The dog days of summer are often a hot, sticky mess here in Indiana. But the day of the SweetCars lunch was a pleasant surprise because of the nice weather. This led to a fantastic turnout of the area’s great cars and the people who love them. As the newest member of the SweetCars service team, it was my first time attending this event. The first car my wife and I owned as a married couple was a ’67 Mustang, so seeing Mustangs and Thunderbirds featured at the event brought back a lot of great memories.

I remember spending hours upon hours tending to our “baby.” It was a source of great pride and great frustration at times. After talking with the owners of the cars at the lunch, I see that I wasn’t alone. When maintaining any vehicle that you take pride in, whether it’s your daily driver or your “baby,” we at SweetCars believe it’s important that your service provider shares your passion.

My passion started when I was 12 years old. I started fixing old lawn mowers and reselling them to help my large family. The transition to cars helped foster my competitive drive. I served in the US Army, becoming the first person in the Army to be a certified Master Auto Technician by the National Institute of Automotive Service Excellence. While stationed in Germany, I repaired European and American cars for fun and income. As the new Service Manager of SweetCars, I promise to bring all my experience and passion to solve your repair issues and help you maintain your vehicle to the highest standards.

With the sticky days of summer transitioning to fall and inevitably to winter, proper planning can help you maintain that pride of ownership. After more than 35 years as a certified Master Auto Technician, I’d like to share with you my winter storage checklist.

1: I clean the exterior and interior of the car. I get rid of everything that could freeze or deteriorate with time. I remember one time leaving an air freshener in the car thinking that it would make the car smell nice all winter. What actually happened, though, was the liquid in the capsule attacked the container, and it leaked onto the console lid. It stained the lid so bad I had to replace it. After that experience, everything comes out of the car.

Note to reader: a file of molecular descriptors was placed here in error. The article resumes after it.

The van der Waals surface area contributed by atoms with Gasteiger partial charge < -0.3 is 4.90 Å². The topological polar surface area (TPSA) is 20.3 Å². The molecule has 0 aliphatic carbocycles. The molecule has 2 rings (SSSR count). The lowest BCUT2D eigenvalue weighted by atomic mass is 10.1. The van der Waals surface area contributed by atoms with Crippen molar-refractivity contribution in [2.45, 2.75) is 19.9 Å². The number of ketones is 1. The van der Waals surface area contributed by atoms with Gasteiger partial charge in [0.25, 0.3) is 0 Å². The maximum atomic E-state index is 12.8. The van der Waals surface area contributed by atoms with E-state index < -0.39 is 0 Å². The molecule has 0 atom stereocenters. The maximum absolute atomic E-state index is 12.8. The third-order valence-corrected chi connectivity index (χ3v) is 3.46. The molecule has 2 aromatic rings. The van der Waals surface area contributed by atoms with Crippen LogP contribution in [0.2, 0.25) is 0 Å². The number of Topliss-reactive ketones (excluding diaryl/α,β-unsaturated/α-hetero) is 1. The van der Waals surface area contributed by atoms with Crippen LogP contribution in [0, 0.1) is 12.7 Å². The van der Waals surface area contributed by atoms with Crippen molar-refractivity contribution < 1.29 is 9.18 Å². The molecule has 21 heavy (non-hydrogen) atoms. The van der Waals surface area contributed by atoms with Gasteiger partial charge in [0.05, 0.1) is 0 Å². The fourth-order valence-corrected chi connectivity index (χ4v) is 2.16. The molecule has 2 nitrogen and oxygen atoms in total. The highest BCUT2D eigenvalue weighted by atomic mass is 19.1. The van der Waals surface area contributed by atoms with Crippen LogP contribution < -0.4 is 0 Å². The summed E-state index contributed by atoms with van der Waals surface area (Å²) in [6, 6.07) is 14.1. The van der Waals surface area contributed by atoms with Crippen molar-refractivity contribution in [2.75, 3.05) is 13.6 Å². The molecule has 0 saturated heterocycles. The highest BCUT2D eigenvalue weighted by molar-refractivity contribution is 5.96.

2: I check the battery. If you have a vehicle without fuel injection, it’s fine to disconnect the battery. Many types of “quick disconnects” are available that we can install in line with the battery cable. Fuel injected vehicles have a memory that stores operating strategies for your driving habits, so disconnecting the battery means in the spring it has to learn everything all over. The low current draw of the memory means the battery needs to be good to last the whole winter. A good battery tender will help the battery last. Look for a “smart” tender that tailors the current flow to your battery size and construction. We can install a “quick connect” that makes using it as easy as charging your cell phone.

3: I test the antifreeze for conductivity and freezing point. Conductivity? I bet you didn’t know that worn antifreeze conducts electricity. This small electrical charge will actually eat the cooling system from the inside out! This also drains the battery prematurely, causing it to not stay charged the whole winter. In addition, modern coolants are a sophisticated blend of chemicals that manufacturers recommend for their metallurgy and gasket materials. Gone are the days of just green or orange coolants.

4: I add a fuel stabilizer to my full tank of gas. Filling the tank keeps condensation at a minimum. Modern fuels contain high levels of ethanol, which can degrade and attack classic car fuel systems — stabilizers keep this at bay.

5: I air up the tires to the maximum pressure on the sidewalls of the tires. Many people place their vehicles on high-density foam blocks to prevent “flat spotting.” You can put the car on jack stands, but unless you are familiar with the correct jack points, you could structurally damage the vehicle.

6: I change the oil just before putting it away. The acids created during combustion are flushed away by the engine oil. The acids attack engine bearings and gasket materials, causing leaks and premature engine wear.

7: Finally, I cover the vehicle with a soft, breathable cover. If rodents are a worry, a few companies make a bag that you can seal the vehicle in — kind of like a ziplock bag.
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I personally don’t believe in starting the vehicle during storage. First, the temptation to “take it for a quick spin” will undo all your prep work. Second, running the vehicle, even briefly, exposes you to carbon monoxide.

We can help you with all these winter storage procedures. We offer all the products and advice you will need to keep your “baby” pampered during the long winter sleep.

Stop by and share your “baby’s” story.

I look forward to meeting you!